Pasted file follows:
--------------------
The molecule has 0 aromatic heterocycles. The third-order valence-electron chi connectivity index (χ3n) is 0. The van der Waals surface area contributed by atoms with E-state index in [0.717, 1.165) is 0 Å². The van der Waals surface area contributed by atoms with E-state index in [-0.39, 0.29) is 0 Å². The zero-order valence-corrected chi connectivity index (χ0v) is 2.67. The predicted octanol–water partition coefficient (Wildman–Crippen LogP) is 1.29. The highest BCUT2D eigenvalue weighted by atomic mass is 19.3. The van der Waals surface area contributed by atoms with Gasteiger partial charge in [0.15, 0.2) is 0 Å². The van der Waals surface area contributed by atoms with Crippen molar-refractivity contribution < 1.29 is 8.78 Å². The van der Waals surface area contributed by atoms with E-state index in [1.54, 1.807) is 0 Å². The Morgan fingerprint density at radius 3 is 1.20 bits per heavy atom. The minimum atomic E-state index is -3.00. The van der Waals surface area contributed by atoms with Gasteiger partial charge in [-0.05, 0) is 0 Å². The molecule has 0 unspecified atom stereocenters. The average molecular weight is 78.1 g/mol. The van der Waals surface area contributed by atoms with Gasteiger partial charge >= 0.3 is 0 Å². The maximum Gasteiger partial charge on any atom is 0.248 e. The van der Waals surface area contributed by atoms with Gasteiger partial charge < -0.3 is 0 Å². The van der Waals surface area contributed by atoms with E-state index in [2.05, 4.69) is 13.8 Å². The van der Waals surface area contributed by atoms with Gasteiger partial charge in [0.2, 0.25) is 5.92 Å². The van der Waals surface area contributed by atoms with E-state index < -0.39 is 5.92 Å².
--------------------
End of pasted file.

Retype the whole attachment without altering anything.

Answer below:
The molecule has 0 aromatic heterocycles. The third-order valence-electron chi connectivity index (χ3n) is 0. The van der Waals surface area contributed by atoms with E-state index in [0.717, 1.165) is 0 Å². The van der Waals surface area contributed by atoms with E-state index in [-0.39, 0.29) is 0 Å². The zero-order valence-corrected chi connectivity index (χ0v) is 2.67. The predicted octanol–water partition coefficient (Wildman–Crippen LogP) is 1.29. The highest BCUT2D eigenvalue weighted by atomic mass is 19.3. The van der Waals surface area contributed by atoms with Gasteiger partial charge in [0.15, 0.2) is 0 Å². The van der Waals surface area contributed by atoms with Crippen molar-refractivity contribution < 1.29 is 8.78 Å². The van der Waals surface area contributed by atoms with E-state index in [1.54, 1.807) is 0 Å². The Morgan fingerprint density at radius 3 is 1.20 bits per heavy atom. The minimum atomic E-state index is -3.00. The van der Waals surface area contributed by atoms with Gasteiger partial charge in [-0.05, 0) is 0 Å². The molecule has 0 unspecified atom stereocenters. The average molecular weight is 78.1 g/mol. The van der Waals surface area contributed by atoms with Gasteiger partial charge >= 0.3 is 0 Å². The maximum Gasteiger partial charge on any atom is 0.248 e. The van der Waals surface area contributed by atoms with Gasteiger partial charge < -0.3 is 0 Å². The van der Waals surface area contributed by atoms with E-state index in [2.05, 4.69) is 13.8 Å². The van der Waals surface area contributed by atoms with Gasteiger partial charge in [0.2, 0.25) is 5.92 Å². The van der Waals surface area contributed by atoms with E-state index < -0.39 is 5.92 Å².